NEWS November 11th, 2015

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Design guidelines approved for Bayview

Not binding, but residents hope developers will follow them

Eric Emin Wood/Town Crier BAD EXPERIENCE: The new Bayview Design Guidelines were developed by city staff, residents and developers in response to proposals such as the previously aborted townhouse project at 2425 Bayview Ave.

Many a resident of Bayview Avenue breathed a sigh of relief on Nov. 10 as North York Community Council approved the Bayview Design Guidelines, a document nearly two years in the making that provides developers with a list of 15 principles to follow when designing the townhouses that have sprouted along Bayview Avenue between Hwy. 401 and Lawrence Avenue East over the past decade.

While the guidelines aren’t binding, residents and city staff who contributed to them hope developers will feel the benefits of following them outweigh the hassle of submitting an application to the Ontario Municipal Board.

“If they follow these guidelines, which cover different kinds of developments for different shapes of properties, they will probably get approval from the city quite easily,” York Mills Garden Association president John Nichols. “And if the developers go and appeal their application anyway, we’re hoping the guidelines will carry a bit more weight with the Ontario Municipal Board.”

City council initiated the study that led to the guidelines in 2013, after being approached by several ratepayers’ associations, including the York Mills group, Ward 25 Councillor Jaye Robinson said.

“They actually initiated all of this and have been involved every step of the way,” she said. “The intensification pressure that Bayview Avenue is under is unprecedented, and these neighbourhood associations and members of the community have really come together in an incredible way.”

The guidelines were inspired in part by a pair of development proposals that were filed in 2005 and 2009, respectively, for 2425 and 2500 Bayview Ave.

The first, known as “Hush,” was for a three-storey, 20-unit townhouse development that was rejected by city planning staff, who cited concerns with the project’s height, density and privacy. It was approved by the OMB in 2007. (The developer later went bankrupt, though developer Urbancorp is now constructing a three-storey, 40-unit version.)

At 2500 Bayview Ave., developer Wycliffe proposed a three-storey, eight-unit townhouse development that was also rejected by city staff and approved by the OMB in 2010. (Known as “8 on Bayview,” it was completed in 2014.)

For Nichols, the eye-opening moment came in 2013, when city planning staff approved a proposal for a five-unit, three-storey townhouse complex — which residents felt was too high and too dense —– citing Hush and 8 on Bayview as precedents.

“They said it’s clear the Ontario Municipal Board wants them approved, and that the provincial government wants to intensify development, etc. etc., so therefore we the city are approving this,” Nichols said.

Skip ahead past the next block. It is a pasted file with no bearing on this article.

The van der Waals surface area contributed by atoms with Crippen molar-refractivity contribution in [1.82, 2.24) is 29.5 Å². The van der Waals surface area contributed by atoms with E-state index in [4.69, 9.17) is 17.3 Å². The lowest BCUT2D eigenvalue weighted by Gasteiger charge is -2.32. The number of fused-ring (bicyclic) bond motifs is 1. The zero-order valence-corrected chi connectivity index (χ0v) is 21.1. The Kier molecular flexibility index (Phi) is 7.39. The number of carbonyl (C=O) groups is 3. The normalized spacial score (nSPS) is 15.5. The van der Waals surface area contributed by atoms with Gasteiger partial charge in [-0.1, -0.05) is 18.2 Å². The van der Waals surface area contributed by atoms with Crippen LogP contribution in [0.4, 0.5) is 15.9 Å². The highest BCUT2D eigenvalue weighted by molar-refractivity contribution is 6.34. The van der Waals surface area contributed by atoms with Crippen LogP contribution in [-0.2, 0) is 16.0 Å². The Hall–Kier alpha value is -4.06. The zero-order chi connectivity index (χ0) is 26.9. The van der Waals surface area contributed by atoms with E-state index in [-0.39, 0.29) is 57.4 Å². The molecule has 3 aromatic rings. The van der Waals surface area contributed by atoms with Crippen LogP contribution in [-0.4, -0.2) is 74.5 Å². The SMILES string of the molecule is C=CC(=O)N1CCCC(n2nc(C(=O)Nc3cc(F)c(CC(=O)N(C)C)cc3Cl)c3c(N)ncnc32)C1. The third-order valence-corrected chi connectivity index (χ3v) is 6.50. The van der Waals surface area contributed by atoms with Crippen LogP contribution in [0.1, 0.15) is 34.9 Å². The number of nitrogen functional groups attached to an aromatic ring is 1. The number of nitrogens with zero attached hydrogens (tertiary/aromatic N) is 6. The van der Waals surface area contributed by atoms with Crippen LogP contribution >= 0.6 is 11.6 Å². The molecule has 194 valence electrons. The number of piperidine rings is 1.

That’s when Bayview residents approached the city, and by the end of the year, a review of the street’s development guidelines was underway.

York Mills Ratepayers’ Association member Margaret Nightingale, who was also part of the working group, said that unlike neighbours who constantly say “no” to everything, she appreciated the chance to approach city planners and developers as a voice from her neighbourhood.

“Everybody wants to live here — I don’t blame them,” she said. “And let’s face it, you’re not going to be able to sell your house to a single family on Bayview. The traffic is just life-threatening.”

The developers quickly learned that Nightingale had a lot to contribute, articulating multiple concerns they hadn’t considered.

“They didn’t think about a little thing like the asphalt runoff drowning our backyards, and were suddenly, ‘Oh, that can be fixed with extra drainage,’” Nightingale said. “Or when the church didn’t realize their security lighting made your bedroom become daylight every time they went on because they’re industrial-strength.”

(The lights were replaced “very nicely and quickly,” she said, )

Emergency services were also a concern, as was garbage delivery.

“The townhouse development that went up across Sunnybrook Hospital was so dense, with so many cars, that at least three times a day you can’t move in that neighbourhood,” Nightingale says. “Of course, Sunnybrook really needs to keep that centre lane open, but once you get to that neighbourhood there’s no centre lane.”

In their current, community council-approved form, the Guidelines’ 15 principles divide the lots along Bayview Avenue into three types: shallow, medium, and deep, with adjusted guidelines for each.

However, the principles suggest that townhouses only be developed on lots along Bayview Avenue, that they be organized in a standard layout, and that they include “appropriately scaled” backyard setbacks separating each development from the existing neighbourhood.

The guidelines also include parking regulations, advising that spaces be placed underground or in the rear, with additional visitor parking provided. They also suggest height limits, and that new houses incorporate appropriate façade treatments and high quality materials.

Nightingale hopes the end result is that developers will begin a proposal with dialogue, rather than by threatening to approach the OMB.

“They may want to add or subtract — I know they want to put more units in than we’ve suggested, because that’s more money — but we think you can still make a profit and make everyone happy,” she said.